Turn on the bedside lamp. Arrange the pillows. Settle in with a book in progress and open to last night’s marked page. Recognize nothing. Memory for those parts read as sleep stole over you never formed.
Go back a page or two…ahh! Here is something familiar. Start there. All is smooth for a page or two. Then the pace slows. The distance between words and meaning lengthens and a struggle to understand begins. Time slows and suddenly the still visible words no longer symbolize anything. This second, or fraction of a second, marks the border of an elusive state in which the self stands apart, still awake and aware, but disconnected from the machinery it normally uses. Catching the sensation, without slipping into the oblivion of sleep, is like being suspended in time and separated from all the meanings automatically assigned to what is seen, heard and felt in the real world – yet the world is still here.
Sleep steamrolls the elusive state almost instantly, but, while it lasts, it is a fascinating sense of “being,” poised between two worlds. One is the world of the bedroom, the light, the book, the sheets, and the surrounding walls. The other is a world detached from the meanings of all those familiar, objective things. I suspect, but do not know for sure, that this thin little membrane between wakefulness and sleep is the target area of people who are skilled in meditation and of contemplatives who seek a spiritual connection between themselves and something outside nature.
Imagine being able to hang in the in-between place, without succumbing to the all-powerful tide of sleep, yet to be detached from the cold, hard world of the surrounding room and also aware that you are still you. Reports from skilled seekers of enlightenment, from faithful meditation practitioners and from some of the great religious traditions of wisdom suggest that exploration of consciousness unplugged from its routine state might be rewarding. And for some reason, physical health benefits like lower blood pressure and more even moods come back from that place.
There is real appeal, too, in personal experience that lends credence to the idea that there is more to each of us than $5.00 worth of raw materials – that some part of us rises above the chemistry. My Stroke of Insight, Jill Bolte Taylor’s first person description of her expansive trip through her own brain while in the middle of a stroke, rocketed around the internet not because of its neuroanatomy and physiology, but because it added to the hope that the human creature is more than an animal. The hope that the nagging sense of otherness, the need to be good and to do good things, the ability to imagine, the drive to create art and music, and the love of symmetry and beauty reflect more than random biologic events culled out of DNA by the drive to survive.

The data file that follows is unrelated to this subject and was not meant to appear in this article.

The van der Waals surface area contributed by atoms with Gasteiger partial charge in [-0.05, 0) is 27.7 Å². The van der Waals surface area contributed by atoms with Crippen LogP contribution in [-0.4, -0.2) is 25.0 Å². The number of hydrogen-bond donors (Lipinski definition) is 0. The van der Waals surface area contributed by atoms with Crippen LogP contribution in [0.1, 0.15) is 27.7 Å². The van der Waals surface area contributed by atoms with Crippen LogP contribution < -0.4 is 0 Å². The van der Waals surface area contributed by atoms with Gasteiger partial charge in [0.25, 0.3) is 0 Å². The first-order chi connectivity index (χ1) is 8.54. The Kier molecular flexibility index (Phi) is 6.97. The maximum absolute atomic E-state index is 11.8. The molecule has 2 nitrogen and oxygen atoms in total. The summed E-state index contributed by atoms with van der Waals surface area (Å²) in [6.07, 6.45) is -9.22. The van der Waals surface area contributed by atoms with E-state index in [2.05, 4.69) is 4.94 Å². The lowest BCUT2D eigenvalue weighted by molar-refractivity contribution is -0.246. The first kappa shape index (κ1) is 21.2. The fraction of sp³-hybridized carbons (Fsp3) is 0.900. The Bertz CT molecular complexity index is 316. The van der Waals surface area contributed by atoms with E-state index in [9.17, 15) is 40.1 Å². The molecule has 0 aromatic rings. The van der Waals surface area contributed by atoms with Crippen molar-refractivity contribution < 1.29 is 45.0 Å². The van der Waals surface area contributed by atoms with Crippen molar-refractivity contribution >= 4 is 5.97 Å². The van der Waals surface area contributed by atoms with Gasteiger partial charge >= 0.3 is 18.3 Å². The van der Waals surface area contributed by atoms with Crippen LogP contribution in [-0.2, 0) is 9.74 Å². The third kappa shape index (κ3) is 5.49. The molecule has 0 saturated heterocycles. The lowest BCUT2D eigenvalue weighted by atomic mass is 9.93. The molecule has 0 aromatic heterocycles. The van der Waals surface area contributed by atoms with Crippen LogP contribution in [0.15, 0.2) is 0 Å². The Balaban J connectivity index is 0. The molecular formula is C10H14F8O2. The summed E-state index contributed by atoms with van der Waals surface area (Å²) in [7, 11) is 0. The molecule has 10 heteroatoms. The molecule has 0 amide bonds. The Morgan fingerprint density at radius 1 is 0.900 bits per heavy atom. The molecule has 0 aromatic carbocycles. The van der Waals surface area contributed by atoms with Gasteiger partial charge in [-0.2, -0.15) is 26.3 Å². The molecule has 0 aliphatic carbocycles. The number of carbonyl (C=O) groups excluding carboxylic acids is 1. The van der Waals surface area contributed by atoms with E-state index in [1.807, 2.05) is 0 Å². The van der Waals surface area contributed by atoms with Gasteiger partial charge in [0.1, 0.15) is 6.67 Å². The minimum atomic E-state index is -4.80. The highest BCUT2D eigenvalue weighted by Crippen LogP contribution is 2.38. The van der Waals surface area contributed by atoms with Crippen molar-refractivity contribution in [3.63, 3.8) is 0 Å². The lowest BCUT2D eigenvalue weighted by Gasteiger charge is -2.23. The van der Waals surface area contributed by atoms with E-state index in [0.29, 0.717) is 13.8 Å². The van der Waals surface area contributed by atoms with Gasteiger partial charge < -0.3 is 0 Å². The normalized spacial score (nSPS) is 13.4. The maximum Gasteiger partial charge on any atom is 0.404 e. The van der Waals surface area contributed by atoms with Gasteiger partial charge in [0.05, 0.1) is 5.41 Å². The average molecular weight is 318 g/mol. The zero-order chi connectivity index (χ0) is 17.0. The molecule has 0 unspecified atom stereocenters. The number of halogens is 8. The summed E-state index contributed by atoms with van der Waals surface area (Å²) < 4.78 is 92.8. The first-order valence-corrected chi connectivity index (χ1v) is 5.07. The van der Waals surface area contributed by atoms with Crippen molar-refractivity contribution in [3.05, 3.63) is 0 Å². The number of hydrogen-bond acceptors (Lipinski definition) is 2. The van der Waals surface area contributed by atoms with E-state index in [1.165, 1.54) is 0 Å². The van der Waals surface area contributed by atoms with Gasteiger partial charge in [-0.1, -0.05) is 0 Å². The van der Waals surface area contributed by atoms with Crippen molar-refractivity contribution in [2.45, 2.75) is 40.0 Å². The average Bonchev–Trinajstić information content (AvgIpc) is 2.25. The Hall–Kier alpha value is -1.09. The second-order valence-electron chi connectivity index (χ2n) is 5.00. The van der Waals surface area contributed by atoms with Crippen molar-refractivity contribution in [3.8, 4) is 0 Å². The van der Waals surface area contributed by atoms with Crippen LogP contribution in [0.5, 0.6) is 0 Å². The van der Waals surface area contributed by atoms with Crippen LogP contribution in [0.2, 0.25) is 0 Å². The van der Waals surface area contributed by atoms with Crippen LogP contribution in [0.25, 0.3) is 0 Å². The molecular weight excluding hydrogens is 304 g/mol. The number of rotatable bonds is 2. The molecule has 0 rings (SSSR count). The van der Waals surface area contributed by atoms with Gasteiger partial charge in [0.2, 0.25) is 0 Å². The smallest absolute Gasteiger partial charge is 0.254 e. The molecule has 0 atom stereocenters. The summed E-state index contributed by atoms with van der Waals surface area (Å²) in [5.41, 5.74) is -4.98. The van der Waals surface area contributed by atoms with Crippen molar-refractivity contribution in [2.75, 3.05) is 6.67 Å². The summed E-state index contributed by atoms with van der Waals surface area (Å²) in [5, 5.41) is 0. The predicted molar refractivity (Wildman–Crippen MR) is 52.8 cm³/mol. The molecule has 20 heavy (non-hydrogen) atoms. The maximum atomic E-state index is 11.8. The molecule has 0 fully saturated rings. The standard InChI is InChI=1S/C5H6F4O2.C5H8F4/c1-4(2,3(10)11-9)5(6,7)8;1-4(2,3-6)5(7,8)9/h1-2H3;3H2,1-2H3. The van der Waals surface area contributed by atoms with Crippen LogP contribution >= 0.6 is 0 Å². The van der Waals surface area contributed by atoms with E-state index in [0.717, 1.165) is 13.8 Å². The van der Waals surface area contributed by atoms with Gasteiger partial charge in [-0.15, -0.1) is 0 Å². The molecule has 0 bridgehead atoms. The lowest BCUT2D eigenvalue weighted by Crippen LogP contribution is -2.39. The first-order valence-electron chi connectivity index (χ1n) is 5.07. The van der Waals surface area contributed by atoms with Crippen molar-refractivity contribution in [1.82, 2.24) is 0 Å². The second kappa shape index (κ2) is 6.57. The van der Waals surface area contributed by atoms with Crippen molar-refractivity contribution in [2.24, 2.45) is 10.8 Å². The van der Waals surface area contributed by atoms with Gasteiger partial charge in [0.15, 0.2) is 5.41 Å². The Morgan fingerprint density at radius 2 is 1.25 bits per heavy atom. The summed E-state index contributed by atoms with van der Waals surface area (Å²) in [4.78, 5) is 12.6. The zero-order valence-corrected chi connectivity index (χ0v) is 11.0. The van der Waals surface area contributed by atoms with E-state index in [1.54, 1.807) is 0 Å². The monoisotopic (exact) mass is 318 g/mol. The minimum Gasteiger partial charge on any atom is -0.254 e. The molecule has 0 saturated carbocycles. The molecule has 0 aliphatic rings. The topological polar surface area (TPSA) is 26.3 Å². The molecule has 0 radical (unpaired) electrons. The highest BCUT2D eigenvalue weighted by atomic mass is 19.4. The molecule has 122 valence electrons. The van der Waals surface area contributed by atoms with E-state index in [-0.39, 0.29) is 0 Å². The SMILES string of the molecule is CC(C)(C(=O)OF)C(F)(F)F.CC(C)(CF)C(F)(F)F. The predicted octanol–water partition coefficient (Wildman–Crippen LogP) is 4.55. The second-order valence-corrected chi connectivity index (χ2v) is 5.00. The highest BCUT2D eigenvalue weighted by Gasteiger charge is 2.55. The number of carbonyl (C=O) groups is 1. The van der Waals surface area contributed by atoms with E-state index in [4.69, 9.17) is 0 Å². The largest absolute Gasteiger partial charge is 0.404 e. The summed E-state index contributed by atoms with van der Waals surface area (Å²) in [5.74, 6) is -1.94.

When I was a child I tried to hold myself poised in another early phase of sleep – the one in which vivid imagery parades across the inner screen – in my case it was always from left to right. The images were always complex, detailed and colorful –unrelated by any story line, and not necessarily imagery form any of my real-life experiences. Elephants decked out in magnificent jeweled saddles and the like. The trick was to not pay them too much attention, or I would be back up in wakefulness, but also to pay them just enough that I would not fall into the sleep pit.
Adulthood put an end to the drifting mode of getting into sleep. Busy days and chronic sleep deprivation made cliffs out of the previously gentle slopes surrounding the sleep pit. No more lollygagging into unconsciousness. But I suspect those childhood experiences were the beginning of my unshakeable sense that the watcher of these fascinating states of consciousness, as well of dreams, is the deepest part of the self – a part that can be unplugged from the $5.00 body. The partial unplugging that precedes sleep is fun. The complete unplugging that comes at the end of life? I suppose it depends on what you believe. Is there something else? Is there nothing else? No way to know for sure. But I would not like to experience a persistent, conscious sense of self in a void. That might be hell.
*this was not written for an Elks Magazine Healthline column.